RNAi technology is hailed as the greatest medical advancement since antibiotics, with the potential to cut out the genes that cause diseases such as cancer.
Atugen is a subsidiary of European biopharma company SR Pharma - one of the key players in the development of this cutting-edge technology.
RNAi technology has so far been used to silence several of the critical gene products involved in carcinogenesis, which has generated significant antiproliferative and/or proapoptotic effects in many cell-culture systems and preclinical animal models. However, a major obstacle for translating this RNAi technology from a mere research tool into a realistic therapeutic strategy remains the efficient delivery of these small molecules to the targeted cell type in vivo.
Atugen's scientists now claim that using its new siRNA-lipoplex (AtuPLEX) technology, they have uncovered the requirement of siRNA formulation to allow functional cellular uptake and delivery in vivo after intravenous administration.
"Functional delivery has finally been recognised as the key issue for future therapeutic applications of RNAi," said Iain Ross, executive chairman of SR Pharma.
Details of Atugen's development and systemic application of AtuPLEX are now available in two articles published in the latest online issue of Gene Therapy journal; titled "A novel siRNA-lipoplex technology for RNA interference in the mouse vascular endothelium" and "RNA interference in the mouse vascular endothelium by systemic administration of siRNA-lipoplexes for cancer therapy."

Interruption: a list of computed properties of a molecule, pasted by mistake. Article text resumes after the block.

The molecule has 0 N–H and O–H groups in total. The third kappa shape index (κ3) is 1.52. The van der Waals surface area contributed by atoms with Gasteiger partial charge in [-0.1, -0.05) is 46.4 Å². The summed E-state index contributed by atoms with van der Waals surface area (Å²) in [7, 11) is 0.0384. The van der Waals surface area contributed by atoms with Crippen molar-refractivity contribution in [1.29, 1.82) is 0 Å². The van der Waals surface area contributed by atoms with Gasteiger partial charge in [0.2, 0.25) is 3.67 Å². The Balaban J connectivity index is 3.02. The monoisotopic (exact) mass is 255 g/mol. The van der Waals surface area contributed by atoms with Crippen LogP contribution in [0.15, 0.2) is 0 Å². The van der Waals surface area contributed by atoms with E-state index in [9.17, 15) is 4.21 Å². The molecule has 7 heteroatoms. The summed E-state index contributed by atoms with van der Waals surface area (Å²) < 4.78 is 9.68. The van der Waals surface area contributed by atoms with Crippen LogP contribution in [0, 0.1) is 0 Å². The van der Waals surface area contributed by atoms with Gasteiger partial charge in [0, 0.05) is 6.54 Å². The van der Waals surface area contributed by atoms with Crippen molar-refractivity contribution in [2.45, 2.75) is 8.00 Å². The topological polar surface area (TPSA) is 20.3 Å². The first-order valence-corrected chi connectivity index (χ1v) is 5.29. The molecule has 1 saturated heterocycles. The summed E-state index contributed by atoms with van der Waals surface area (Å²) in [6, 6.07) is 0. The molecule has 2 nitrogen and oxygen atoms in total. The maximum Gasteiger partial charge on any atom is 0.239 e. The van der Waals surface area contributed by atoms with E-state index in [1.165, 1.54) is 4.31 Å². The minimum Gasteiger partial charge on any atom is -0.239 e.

According to the first article, proof of concept studies using Atugen's proprietary stabilised siRNAs (AtuRNAi), formulated with Atugen's novel cationic lipid (AtuFECT) and other components of the AtuPLEX, demonstrated target specific and RNAi-mediated knockdown for loss of function analysis in vivo.
These results were further verified when Atugen scientists successfully applied the AtuPLEX for inhibiting tumour growth and metastases using appropriate in vivo tumour models, according to data shown in the second article.
"AtuPLEX has all the required features to become a novel therapeutic modality for a wide range of human diseases," said Ross.
Although other significant obstacles such as incomplete suppression of target genes, nonspecific immune responses and the so-called off-target effects, need to be overcome before this RNAi technology can be successfully translated into the clinical arena, much progress is being made, and these latest findings represent a significant advancement.
The development of new RNAi-based therapeutics and their entry into early phase clinical trials can be now expected in the very near future.